What do Emily Bronte, Franz Kafka, George Orwell and Anton Chekov have in common?
Yes, they all wrote celebrated works of literature, but there’s more. They were among the many millions of people who have died of tuberculosis (TB) over several millennia.
Considered by some to be the ‘world’s most successful pathogen’, the bacteria that causes TB has been circulating for at least 70,000 years.
But the disease has not yet been consigned to the history books. Far from it. There are an estimated 1.8 billion people with TB alive today. Many do not have symptoms. However, the disease killed an estimated 1.4 million in 2019, making it one of the top 10 causes of death globally.
Most cases of TB occur outside Europe but the disease caused multiple outbreaks in the 20th century. (My own mother spent almost a year of her childhood in hospital with TB during an epidemic in Dublin in the 1950s.)
Better sanitation, antibiotics and the development of the BCG vaccine have helped to reduce the impact of TB. However, the global burden remains huge, and new antibiotic-resistant strains of the bug threaten to help a dreaded disease to make an unwelcome return.
History of TB vaccination
In 1882, German physician Robert Koch isolated Mycobacterium tuberculosis, the bug that causes TB. The discovery earned him the 1905 Nobel Prize for Physiology or Medicine, but it wasn’t until 1921 that a vaccine against TB was developed.
After years of trying, French researcher Albert Calmettee and veterinarian Jean-Marie Camille Guérin created a weakened form of the bacteria that could safely confer immunity. It became known as BCG – bacillus Calmette Guérin.
By 1928, world leaders at the League of Nations recommended the BCG as a means of reducing the impact of TB. In 1947, a four-year post-war vaccination drive brought the vaccine to millions in Europe with the help of UNICEF.
The WHO’s decision to add the BCG vaccine to its Expanded Programme on Immunization in 1974 saw a major increase in its global impact. However, as rates of TB declined in Europe, most countries removed it from their routine immunisation programmes.
While the vaccine is safe, its effectiveness against TB is considered too low. It is generally only used in countries with high rates of disease.
The potential of BCG to prevent or treat diabetes type I, certain forms of meningitis, cancer and leprosy have been the focus of research for decades, although no clear evidence has emerged. More recently, its potential to trigger an immune response that would reduce the impact of COVID-19 hit the headlines (without ultimately proving to be effective).
Despite this, scientists are exploring how new vaccine technologies could help to create more effective vaccines against TB. It is a technically challenging task, but the urgency behind the search for new preventative tools is driven in part by the threat of multidrug-resistant tuberculosis (MDR-TB).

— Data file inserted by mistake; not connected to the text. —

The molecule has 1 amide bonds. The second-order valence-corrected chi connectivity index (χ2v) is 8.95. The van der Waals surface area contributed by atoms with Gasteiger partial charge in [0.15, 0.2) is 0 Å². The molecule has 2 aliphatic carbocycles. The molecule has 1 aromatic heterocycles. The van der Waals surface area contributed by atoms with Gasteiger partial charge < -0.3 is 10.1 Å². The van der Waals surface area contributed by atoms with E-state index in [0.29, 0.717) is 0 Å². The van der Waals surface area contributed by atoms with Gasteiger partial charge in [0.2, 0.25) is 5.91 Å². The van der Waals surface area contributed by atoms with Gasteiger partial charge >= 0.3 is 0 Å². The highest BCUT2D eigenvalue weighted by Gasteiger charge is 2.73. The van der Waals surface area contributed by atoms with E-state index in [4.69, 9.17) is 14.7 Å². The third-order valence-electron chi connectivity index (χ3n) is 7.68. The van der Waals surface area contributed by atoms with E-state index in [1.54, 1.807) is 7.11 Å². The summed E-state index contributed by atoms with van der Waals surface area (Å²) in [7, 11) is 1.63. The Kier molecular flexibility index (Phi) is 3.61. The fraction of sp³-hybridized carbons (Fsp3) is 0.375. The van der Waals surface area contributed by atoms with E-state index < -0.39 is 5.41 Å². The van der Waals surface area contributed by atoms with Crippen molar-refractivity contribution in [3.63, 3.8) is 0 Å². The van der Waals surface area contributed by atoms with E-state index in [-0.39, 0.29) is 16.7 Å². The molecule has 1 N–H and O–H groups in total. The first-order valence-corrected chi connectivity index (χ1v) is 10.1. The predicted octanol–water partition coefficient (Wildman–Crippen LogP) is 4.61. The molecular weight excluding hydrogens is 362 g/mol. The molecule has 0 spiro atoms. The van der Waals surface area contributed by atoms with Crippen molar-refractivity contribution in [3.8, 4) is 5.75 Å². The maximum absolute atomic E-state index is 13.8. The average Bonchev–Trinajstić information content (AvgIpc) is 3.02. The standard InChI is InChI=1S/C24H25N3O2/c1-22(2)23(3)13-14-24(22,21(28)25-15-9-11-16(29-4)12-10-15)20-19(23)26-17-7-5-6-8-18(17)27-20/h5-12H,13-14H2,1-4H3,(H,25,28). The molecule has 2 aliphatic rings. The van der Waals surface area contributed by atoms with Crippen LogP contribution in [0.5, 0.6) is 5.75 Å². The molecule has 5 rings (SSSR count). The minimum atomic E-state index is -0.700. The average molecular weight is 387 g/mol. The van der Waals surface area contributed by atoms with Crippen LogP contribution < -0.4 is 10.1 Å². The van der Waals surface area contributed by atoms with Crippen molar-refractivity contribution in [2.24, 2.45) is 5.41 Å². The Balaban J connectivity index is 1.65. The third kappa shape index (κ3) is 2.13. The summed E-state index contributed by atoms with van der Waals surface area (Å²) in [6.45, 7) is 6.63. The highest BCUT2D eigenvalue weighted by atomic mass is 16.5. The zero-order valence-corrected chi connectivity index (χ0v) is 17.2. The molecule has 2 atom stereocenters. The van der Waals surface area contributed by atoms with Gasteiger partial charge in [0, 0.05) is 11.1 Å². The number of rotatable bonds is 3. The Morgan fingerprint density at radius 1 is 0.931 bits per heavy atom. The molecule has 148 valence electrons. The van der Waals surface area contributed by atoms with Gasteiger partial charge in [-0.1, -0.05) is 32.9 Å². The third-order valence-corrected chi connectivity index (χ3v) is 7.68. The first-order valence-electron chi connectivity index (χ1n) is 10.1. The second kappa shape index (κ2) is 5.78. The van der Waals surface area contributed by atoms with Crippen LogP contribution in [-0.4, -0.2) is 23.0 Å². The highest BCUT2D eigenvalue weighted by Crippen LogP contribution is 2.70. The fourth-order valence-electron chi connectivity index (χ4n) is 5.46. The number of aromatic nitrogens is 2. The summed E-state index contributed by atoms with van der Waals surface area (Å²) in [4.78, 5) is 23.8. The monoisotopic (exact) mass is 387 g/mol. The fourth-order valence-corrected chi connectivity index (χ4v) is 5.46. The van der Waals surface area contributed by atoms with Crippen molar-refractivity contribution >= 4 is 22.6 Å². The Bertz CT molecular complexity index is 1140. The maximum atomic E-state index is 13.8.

The most powerful antibiotics used to treat TB do not work on these bacteria, raising the risk of new outbreaks of untreatable disease. Europe has the highest rate of MDR-TB in the world.
A 2011 plan to combat the disease in Europe included calls for investment and global collaboration to find new vaccines and medicines. Organisation including the Global Fund, the Tuberculosis Vaccine Initiative (TBVI), and the European & Developing Countries Clinical Trials Partnership (EDCTP) are among those leading the charge. But, while there are some promising vaccines in the pipeline, none has yet proven safe and effective against TB.
So, how close are we to finding a new TB vaccine?
The WHO says several vaccine candidates are in the pipeline, using a variety of vaccine technologies. ‘As we mark the 100 year anniversary of the BCG vaccine, we need to come together to ensure that the world does not have to wait for so long to access vaccines that can save millions of lives,’ said Dr Tereza Kasaeva. Director, WHO Global TB Programme. ‘The clock is ticking – the time to invest in TB vaccines is now!’
The next century may deliver a new chapter in the TB vaccine story. Watch this space.
October 1st, 2021
I had tb in 1980 at 26 years of age (my sister had discouraged me from having the vaccine in school). My maternal grandmother died of it in the early 30’s. My mother never caught it.I wonder if I now have protection against it, though I believe it is always dormant.
March 24th, 2022
I commissioned an article by this over a decade ago:
1. Whittaker E, Kampmann B. Novel tuberculosis vaccines – why do we need them and what is on the horizon? Vaccines in Practice 2011;4(1):9-11. (http://www.vaccinesinpractice.co.uk).
Copy available at https://www.dropbox.com/s/8rushtewijqvvxy/VIP_4_1_2011_TBVaxKampmann.pdf?dl=0
I’d be interested to hear from those working on TB vaccines how much has changed.